My shiny two.

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Comment Preferences

  •  Tip Jar (25+ / 0-)

    "There are two types of people in this world: Those who like delis, and those with whom you should not associate." - Damon Runyan

    by Brian Ross on Tue Oct 22, 2013 at 07:11:42 AM PDT

  •  good list. I've used many pieces here on FB (4+ / 0-)

    recently, but always end up using something like this (which someone recommended here in some comment a while ago):

    'don't take my word for it, or listen to the e-mails and FB posts you get - check it our yourself!  go to or just check the (calculator) (i insert link to kaiser fdn calculator)'

    I also have provided sample figures for the ridiculous scenarios they are trying to pose.  e.g. yesterday, my cousin said that her kids can't afford $600 a month.  Her oldest child is 33, then 30, and the other 2 are under 26.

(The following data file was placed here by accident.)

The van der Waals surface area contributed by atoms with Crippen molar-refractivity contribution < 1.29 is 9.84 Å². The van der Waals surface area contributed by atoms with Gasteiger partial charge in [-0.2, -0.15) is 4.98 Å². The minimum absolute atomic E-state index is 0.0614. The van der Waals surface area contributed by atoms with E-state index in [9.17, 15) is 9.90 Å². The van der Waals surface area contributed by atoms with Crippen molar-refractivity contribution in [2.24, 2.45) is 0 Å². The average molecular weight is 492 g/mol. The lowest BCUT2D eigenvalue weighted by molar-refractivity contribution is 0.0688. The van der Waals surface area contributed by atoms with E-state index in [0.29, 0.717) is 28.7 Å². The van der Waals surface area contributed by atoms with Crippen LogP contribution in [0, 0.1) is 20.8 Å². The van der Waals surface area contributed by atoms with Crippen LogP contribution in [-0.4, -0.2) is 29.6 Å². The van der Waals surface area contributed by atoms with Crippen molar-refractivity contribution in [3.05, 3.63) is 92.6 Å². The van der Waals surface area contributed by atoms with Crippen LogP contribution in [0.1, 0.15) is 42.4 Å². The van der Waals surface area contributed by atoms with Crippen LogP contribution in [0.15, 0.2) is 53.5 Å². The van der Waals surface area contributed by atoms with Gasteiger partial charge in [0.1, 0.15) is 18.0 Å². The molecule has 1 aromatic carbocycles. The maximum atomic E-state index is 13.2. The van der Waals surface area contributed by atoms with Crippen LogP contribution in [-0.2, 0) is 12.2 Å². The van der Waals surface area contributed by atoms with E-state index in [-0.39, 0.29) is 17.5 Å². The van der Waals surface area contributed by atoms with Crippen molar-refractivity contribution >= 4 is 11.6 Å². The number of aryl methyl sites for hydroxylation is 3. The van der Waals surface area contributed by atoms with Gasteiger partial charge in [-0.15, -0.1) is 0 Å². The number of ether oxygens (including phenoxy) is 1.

so i did the calculator for a 33 yo in suffolk county, ny making 35,000 (her son is not making near that) - $270 per month.

    I also use the line a lot that anyone that already has insurance is exempt from the ACA (in response to all the stupidity that Obama has exempted himself and/or congress) and i take the opportunity to say "except that they will benefit from.... and list stuff like no lifetime caps, free preventive care, limited out of pocket....

    I THINK I am reaching some people, time will tell.

    "Don't Bet Against Us" - President Barack Obama

    by MRA NY on Tue Oct 22, 2013 at 07:23:37 AM PDT

  •  my guess is that (0+ / 0-)